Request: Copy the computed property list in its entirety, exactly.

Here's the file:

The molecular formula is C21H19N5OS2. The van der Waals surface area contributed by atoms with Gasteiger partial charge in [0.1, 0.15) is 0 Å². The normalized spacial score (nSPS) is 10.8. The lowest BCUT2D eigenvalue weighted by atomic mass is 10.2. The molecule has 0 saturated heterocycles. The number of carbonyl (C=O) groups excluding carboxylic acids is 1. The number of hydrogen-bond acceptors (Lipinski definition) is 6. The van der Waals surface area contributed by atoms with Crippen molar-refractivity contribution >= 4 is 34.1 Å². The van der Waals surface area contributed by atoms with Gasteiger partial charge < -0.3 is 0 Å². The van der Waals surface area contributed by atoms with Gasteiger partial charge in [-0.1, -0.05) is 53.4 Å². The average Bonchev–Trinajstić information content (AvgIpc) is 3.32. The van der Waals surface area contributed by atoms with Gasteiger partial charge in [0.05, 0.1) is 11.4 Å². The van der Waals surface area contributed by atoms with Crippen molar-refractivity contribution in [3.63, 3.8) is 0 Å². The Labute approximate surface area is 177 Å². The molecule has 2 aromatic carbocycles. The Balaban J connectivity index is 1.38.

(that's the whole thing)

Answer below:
The molecular formula is C21H19N5OS2. The van der Waals surface area contributed by atoms with Gasteiger partial charge in [0.1, 0.15) is 0 Å². The normalized spacial score (nSPS) is 10.8. The lowest BCUT2D eigenvalue weighted by atomic mass is 10.2. The molecule has 0 saturated heterocycles. The number of carbonyl (C=O) groups excluding carboxylic acids is 1. The number of hydrogen-bond acceptors (Lipinski definition) is 6. The van der Waals surface area contributed by atoms with Crippen molar-refractivity contribution >= 4 is 34.1 Å². The van der Waals surface area contributed by atoms with Gasteiger partial charge < -0.3 is 0 Å². The van der Waals surface area contributed by atoms with Gasteiger partial charge in [-0.1, -0.05) is 53.4 Å². The average Bonchev–Trinajstić information content (AvgIpc) is 3.32. The van der Waals surface area contributed by atoms with Gasteiger partial charge in [0.05, 0.1) is 11.4 Å². The van der Waals surface area contributed by atoms with Crippen molar-refractivity contribution in [3.63, 3.8) is 0 Å². The Labute approximate surface area is 177 Å². The molecule has 2 aromatic carbocycles. The Balaban J connectivity index is 1.38.